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Re: xmlns in HTML5 (was: Telecon Agenda- Thursday 1500 UTC)

From: Steven Pemberton <Steven.Pemberton@cwi.nl>
Date: Thu, 16 Jul 2009 16:27:03 +0200
To: "Ian Hickson" <ian@hixie.ch>, "Manu Sporny" <msporny@digitalbazaar.com>
Cc: RDFa <public-rdf-in-xhtml-tf@w3.org>
Message-ID: <op.uw5zrdycsmjzpq@steven-750g>
On Thu, 16 Jul 2009 07:20:58 +0200, Ian Hickson <ian@hixie.ch> wrote:
> in the HTML5 spec, the only thing that
> decides whether a stream of bytes is "XHTML5" or "HTML5" is the MIME  
> type.
> There's no way to send XHTML5 as text/html, because if you send it as
> text/html, it is by definition HTML5. (This will probably be made more
> explicit once we update the relevant MIME type registrations.)

This is a POV error.

You may have seen the examples of programs that work both as Pascal and  
Fortran programs. It's a sort of sport. I have done similar things with C  
and sh, so that a file compiles itself; you feed it to sh, and the shell  
script part works out things about the C compiler and then feeds itself to  
the C compiler [1].

Now, is it a sh script? Yes. Is it a C program? Yes. It is both, and it  
only depends on what you feed it to how it gets processed.

We tried to allow the same sort of thing with XHTML 1, because we  
appreciated that it was going to be some time before browsers processed  
XML, but we knew that people with XML production pipelines were itching to  
get their XHTML documents out on to the web.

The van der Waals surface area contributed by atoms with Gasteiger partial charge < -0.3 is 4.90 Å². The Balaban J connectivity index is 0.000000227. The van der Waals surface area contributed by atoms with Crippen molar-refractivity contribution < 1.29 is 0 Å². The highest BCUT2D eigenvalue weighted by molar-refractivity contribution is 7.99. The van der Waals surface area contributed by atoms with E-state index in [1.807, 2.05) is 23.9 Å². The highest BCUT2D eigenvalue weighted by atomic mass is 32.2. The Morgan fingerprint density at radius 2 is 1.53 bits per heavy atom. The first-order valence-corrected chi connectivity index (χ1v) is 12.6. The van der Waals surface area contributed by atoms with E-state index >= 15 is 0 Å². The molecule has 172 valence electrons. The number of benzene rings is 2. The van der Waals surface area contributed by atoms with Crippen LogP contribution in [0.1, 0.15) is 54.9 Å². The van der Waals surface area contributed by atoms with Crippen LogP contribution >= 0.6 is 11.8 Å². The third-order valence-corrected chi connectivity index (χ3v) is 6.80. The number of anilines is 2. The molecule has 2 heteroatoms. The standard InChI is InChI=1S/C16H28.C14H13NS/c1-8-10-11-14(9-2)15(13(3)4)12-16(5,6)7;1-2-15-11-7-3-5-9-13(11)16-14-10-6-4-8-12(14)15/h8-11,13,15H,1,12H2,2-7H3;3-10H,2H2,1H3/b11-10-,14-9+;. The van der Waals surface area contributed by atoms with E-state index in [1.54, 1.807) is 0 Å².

The much-maligned Appendic C guidelines of XHTML1 were only there to give  
some hints on how to do this.

So I can send XHTML5 as text/html if I want. It doesn't stop it being  
XHTML5, but it does change how it gets processed. Fine.

> The text that defines what ends up in the DOM is the parser:
>
>    http://www.whatwg.org/specs/web-apps/current-work/#parsing
>
> There are some complications around SVG and MathML (foreign content) in
> text/html, but ignoring those, "xmlns" attributes are handled the same as
> any unknown attributes in text/html.

I don't think anyone will contradict me if I say this chapter is, how  
shall I put it politely, "hard to read", but I have it on good authority  
that unknown attributes are left in the DOM. And they better be too,  
otherwise there's going to a lot of broken documents on the web soon, and  
future versions of HTML will break in HTML5 processors.

The upshot of this is that xmlns attributes will remain in the DOM. This  
is good. And it is all we need.

Steven

[1] http://www.cwi.nl/~steven/enquire.html
Received on Thursday, 16 July 2009 14:28:00 GMT

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